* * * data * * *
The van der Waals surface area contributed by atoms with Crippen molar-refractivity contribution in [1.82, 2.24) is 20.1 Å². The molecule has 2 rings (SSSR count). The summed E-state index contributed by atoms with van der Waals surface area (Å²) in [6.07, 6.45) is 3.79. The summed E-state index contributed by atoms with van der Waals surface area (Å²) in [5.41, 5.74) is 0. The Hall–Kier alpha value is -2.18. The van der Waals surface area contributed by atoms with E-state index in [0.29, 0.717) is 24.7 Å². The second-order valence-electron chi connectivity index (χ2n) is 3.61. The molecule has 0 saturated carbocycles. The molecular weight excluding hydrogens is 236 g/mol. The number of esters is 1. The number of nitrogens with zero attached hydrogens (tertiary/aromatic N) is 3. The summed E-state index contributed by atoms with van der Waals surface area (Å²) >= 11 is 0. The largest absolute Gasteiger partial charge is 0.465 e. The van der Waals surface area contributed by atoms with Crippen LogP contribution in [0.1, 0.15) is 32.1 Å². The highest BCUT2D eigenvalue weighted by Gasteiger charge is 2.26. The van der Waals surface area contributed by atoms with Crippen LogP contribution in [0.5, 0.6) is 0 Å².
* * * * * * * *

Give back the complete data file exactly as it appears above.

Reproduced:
The van der Waals surface area contributed by atoms with Crippen molar-refractivity contribution in [1.82, 2.24) is 20.1 Å². The molecule has 2 rings (SSSR count). The summed E-state index contributed by atoms with van der Waals surface area (Å²) in [6.07, 6.45) is 3.79. The summed E-state index contributed by atoms with van der Waals surface area (Å²) in [5.41, 5.74) is 0. The Hall–Kier alpha value is -2.18. The van der Waals surface area contributed by atoms with E-state index in [0.29, 0.717) is 24.7 Å². The second-order valence-electron chi connectivity index (χ2n) is 3.61. The molecule has 0 saturated carbocycles. The molecular weight excluding hydrogens is 236 g/mol. The number of esters is 1. The number of nitrogens with zero attached hydrogens (tertiary/aromatic N) is 3. The summed E-state index contributed by atoms with van der Waals surface area (Å²) >= 11 is 0. The largest absolute Gasteiger partial charge is 0.465 e. The van der Waals surface area contributed by atoms with Crippen LogP contribution in [0.1, 0.15) is 32.1 Å². The highest BCUT2D eigenvalue weighted by Gasteiger charge is 2.26. The van der Waals surface area contributed by atoms with Crippen LogP contribution in [0.5, 0.6) is 0 Å².